EPA Accuses Volkswagen of Dodging Emissions Rules
No recall of auto maker’s cars is currently under way and agency says vehicles remain safe to driveBy Amy Harder and Mike Spector, WSJ
Updated Sept. 18, 2015 4:05 p.m. ET
WASHINGTON—The U.S. Environmental Protection Agency accused Volkswagen AG of deliberately dodging air-pollution rules on nearly half a million cars sold, furthering an Obama administration crackdown on auto makers for flouting regulations intended to reduce tailpipe emissions.
The EPA, which unveiled the allegations with the California Air Resources Board, issued a notice on Friday alleging the German auto maker used software in the cars to get around government emissions tests. EPA officials said the software, dubbed a “defeat device,” worked to make 482,000 Volkswagen cars appear cleaner than they were. The Clean Air Act requires vehicle manufacturers to certify to EPA that their products meet federal air-pollution standards.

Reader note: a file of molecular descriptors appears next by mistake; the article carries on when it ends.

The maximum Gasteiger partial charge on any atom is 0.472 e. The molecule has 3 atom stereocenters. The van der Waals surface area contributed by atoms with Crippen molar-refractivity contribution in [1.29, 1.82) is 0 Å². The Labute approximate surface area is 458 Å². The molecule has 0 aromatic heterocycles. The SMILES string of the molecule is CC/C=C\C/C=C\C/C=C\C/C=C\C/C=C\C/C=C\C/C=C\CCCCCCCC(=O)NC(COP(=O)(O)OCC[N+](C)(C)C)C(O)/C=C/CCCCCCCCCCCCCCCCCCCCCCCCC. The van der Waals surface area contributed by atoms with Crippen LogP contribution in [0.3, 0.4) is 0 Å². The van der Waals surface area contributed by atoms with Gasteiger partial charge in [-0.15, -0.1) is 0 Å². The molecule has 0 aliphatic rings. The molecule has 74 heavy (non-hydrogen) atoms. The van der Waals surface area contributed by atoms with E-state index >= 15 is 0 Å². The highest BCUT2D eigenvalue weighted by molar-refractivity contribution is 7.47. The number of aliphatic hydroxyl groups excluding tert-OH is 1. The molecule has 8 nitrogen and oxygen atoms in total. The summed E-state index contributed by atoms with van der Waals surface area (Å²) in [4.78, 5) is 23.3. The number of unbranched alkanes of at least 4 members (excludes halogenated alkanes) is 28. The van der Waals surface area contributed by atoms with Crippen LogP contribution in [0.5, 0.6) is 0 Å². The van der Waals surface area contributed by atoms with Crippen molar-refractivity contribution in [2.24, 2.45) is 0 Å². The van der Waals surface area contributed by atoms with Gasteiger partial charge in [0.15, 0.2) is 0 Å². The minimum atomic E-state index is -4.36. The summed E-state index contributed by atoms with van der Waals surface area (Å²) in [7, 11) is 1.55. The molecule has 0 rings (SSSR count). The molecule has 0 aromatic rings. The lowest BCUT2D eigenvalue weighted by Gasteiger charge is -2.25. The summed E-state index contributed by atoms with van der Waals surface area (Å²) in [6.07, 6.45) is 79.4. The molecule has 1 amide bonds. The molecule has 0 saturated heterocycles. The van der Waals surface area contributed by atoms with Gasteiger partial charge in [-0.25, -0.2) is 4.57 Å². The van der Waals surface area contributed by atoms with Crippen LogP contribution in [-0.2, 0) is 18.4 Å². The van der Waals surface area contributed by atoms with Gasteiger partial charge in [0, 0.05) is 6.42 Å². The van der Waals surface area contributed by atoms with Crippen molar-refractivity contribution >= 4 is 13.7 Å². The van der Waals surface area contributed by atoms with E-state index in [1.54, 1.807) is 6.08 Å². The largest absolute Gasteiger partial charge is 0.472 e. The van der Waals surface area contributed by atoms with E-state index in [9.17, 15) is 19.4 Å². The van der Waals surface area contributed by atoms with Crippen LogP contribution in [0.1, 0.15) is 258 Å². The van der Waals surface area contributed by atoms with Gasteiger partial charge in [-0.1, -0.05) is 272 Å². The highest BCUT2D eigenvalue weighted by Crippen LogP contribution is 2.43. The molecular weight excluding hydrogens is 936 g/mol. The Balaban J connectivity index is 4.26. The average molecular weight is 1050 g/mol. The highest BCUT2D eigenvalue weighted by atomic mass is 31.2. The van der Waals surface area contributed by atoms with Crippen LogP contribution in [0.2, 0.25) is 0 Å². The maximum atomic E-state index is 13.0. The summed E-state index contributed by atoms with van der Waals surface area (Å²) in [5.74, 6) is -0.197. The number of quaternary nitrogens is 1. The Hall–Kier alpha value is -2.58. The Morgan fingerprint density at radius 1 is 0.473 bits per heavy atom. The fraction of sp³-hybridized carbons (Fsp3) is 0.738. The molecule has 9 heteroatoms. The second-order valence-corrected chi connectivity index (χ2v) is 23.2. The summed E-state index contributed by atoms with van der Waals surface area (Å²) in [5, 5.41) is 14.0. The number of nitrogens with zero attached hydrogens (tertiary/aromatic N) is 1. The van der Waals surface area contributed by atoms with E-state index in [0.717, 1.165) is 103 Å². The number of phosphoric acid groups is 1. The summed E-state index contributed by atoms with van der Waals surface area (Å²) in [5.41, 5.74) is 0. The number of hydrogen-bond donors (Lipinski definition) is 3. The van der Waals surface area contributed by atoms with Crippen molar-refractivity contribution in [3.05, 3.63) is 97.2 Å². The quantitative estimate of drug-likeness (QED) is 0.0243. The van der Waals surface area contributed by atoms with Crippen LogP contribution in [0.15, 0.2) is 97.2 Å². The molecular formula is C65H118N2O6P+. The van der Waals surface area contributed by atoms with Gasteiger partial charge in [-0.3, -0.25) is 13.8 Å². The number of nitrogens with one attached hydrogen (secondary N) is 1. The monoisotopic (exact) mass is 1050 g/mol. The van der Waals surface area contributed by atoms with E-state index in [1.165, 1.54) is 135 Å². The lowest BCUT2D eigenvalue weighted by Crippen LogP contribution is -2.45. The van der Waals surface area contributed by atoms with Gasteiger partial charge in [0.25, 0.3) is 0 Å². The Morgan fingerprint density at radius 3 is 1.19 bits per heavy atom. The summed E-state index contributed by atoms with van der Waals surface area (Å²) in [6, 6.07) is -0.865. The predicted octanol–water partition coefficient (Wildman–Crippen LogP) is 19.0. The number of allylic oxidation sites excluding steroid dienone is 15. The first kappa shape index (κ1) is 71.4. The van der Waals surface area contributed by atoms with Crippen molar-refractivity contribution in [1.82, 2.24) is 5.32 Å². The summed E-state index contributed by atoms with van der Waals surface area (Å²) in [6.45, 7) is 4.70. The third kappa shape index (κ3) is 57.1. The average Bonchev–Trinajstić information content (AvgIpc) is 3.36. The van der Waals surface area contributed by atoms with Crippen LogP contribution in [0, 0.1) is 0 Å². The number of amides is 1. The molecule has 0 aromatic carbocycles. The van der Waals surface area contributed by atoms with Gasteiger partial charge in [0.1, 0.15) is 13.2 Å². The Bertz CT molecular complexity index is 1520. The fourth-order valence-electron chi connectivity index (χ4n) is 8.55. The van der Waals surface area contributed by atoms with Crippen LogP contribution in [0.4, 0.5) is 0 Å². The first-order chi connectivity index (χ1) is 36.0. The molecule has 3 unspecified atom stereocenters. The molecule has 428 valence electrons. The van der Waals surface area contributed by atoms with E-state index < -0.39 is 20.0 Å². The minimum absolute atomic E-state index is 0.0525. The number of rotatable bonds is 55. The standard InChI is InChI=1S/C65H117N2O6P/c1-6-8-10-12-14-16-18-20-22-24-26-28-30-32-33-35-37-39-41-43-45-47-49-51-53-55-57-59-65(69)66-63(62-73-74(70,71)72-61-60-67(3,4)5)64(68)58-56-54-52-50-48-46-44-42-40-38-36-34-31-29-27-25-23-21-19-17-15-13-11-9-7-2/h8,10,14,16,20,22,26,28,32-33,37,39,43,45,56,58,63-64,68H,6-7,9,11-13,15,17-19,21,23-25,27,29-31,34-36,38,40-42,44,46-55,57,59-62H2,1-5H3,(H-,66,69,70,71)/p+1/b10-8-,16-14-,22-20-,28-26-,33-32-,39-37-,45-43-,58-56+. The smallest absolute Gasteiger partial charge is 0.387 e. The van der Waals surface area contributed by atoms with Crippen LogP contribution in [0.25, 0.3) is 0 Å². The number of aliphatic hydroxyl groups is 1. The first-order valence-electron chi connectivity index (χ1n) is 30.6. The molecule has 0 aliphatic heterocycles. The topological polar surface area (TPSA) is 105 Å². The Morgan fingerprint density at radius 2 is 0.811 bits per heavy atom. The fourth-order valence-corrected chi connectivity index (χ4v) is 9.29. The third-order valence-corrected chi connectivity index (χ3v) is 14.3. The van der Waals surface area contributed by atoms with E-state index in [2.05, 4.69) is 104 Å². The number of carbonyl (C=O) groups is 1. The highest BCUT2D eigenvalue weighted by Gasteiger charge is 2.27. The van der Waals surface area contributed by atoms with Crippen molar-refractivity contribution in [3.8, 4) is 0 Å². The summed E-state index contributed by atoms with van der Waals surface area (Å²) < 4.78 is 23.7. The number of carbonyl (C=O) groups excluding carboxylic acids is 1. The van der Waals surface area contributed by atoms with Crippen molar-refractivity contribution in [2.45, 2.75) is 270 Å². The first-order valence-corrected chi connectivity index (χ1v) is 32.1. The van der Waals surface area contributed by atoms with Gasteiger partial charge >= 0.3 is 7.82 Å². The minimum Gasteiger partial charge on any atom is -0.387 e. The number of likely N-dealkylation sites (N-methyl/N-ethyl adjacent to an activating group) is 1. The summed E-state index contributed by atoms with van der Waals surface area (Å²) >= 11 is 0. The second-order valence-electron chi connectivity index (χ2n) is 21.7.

EPA officials said Volkswagen violated two parts of the federal Clean Air Act and could face sizable financial penalties of up to $37,500 per car, or more than $18 billion. But it remained unclear whether the government would seek such an onerous penalty. The EPA in November 2014 hit South Korean auto makers Hyundai Motor Co. and Kia Motors Corp. with a record $100 million penalty for overstating fuel-economy claims and forced the companies to cough up another $200 million in regulatory credits.
No recall of the Volkswagen cars is currently under way and the agency said the vehicles remain safe and legal to drive. But officials said Volkswagen would eventually have to recall the cars and fix them, though that could take up to a year. They said there were working closely with the Justice Department and an investigation continued.